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Law enforcement agencies across the country employ K9 units for sniffing out drugs, bomb materials, or missing persons. However, over the past few years, a small, elite group of dogs has emerged to suss out a different kind of threat: cybercrime.
Specifically, these dogs are trained for electronic storage detection, CNET reported Monday. They sniff out a chemical compounds known as TPPO, short for triphenylphosphine oxide. This odorless-to-humans compound is present in all manner of electronic storage devices, from SD cards and USB drives to computer hard drives. While humans can’t smell it, dogs have sensitive enough olfactory cells that they can be trained on the scent.
The ability to sniff out these devices can be important in a variety of criminal cases and even paramount in convicting a felon. Such devices can store evidence of financial crimes, child pornography, or hidden phone or text records. The first case where a dog was used to sniff out ESD evidence was in 2014.
CNET’s Alfred Ng followed a training exercise with Harley, a golden retriever that works alongside Detective Brett Hochron of the Westchester County Police in New York.
The Connecticut State Police pioneered the program and began holding classes to train dogs beginning in 2016. As of February, there are now 17 trained electronic storage detection dogs in the U.S., according to CNET.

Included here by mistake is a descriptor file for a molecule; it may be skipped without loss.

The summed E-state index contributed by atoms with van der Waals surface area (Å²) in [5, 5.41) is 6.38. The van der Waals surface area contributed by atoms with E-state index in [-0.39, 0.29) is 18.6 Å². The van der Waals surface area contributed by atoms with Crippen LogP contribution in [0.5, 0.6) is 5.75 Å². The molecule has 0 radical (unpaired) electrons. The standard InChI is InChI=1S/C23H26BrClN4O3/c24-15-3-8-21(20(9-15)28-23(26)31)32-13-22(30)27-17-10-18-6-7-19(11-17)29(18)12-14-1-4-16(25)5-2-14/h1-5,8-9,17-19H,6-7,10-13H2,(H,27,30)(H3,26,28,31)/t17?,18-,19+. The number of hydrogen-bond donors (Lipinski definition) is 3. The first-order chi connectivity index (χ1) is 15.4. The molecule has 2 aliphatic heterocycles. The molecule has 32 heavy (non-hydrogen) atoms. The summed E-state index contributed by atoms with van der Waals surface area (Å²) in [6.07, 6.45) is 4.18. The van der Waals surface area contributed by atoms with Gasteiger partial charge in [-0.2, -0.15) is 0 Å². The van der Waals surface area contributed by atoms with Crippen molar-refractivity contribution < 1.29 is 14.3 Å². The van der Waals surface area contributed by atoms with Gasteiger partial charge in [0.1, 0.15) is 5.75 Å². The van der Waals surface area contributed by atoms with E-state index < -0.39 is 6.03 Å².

Unlike other types of service and guide dogs, dogs sniffing out electronics need to be bold, inquisitive, energetic, and motivated by food (these dogs get food as a reward for their successful electronic storage device sniffing). Labrador retrievers often make good electronic storage detection dogs due to their personalities and superior scent-tracking abilities.
When dogs like Harley detect TPPO, they sniff the area, drool, wag their tail, and pace in the area until the device is found. Then the dog gets her treat, aka a handful of kibble. The dogs go on training exercises daily because the only time they’re fed is when they successfully find an electronic device.
For more details about Harley and how electronic storage detection pups are trained, head over to CNET.
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Christina Bonnington is a tech reporter who specializes in consumer gadgets, apps, and the trends shaping the technology industry. Her work has also appeared in Gizmodo, Wired, Refinery29, Slate, Bicycling, and Outside Magazine. She is based in the San Francisco Bay Area and has a background in electrical engineering.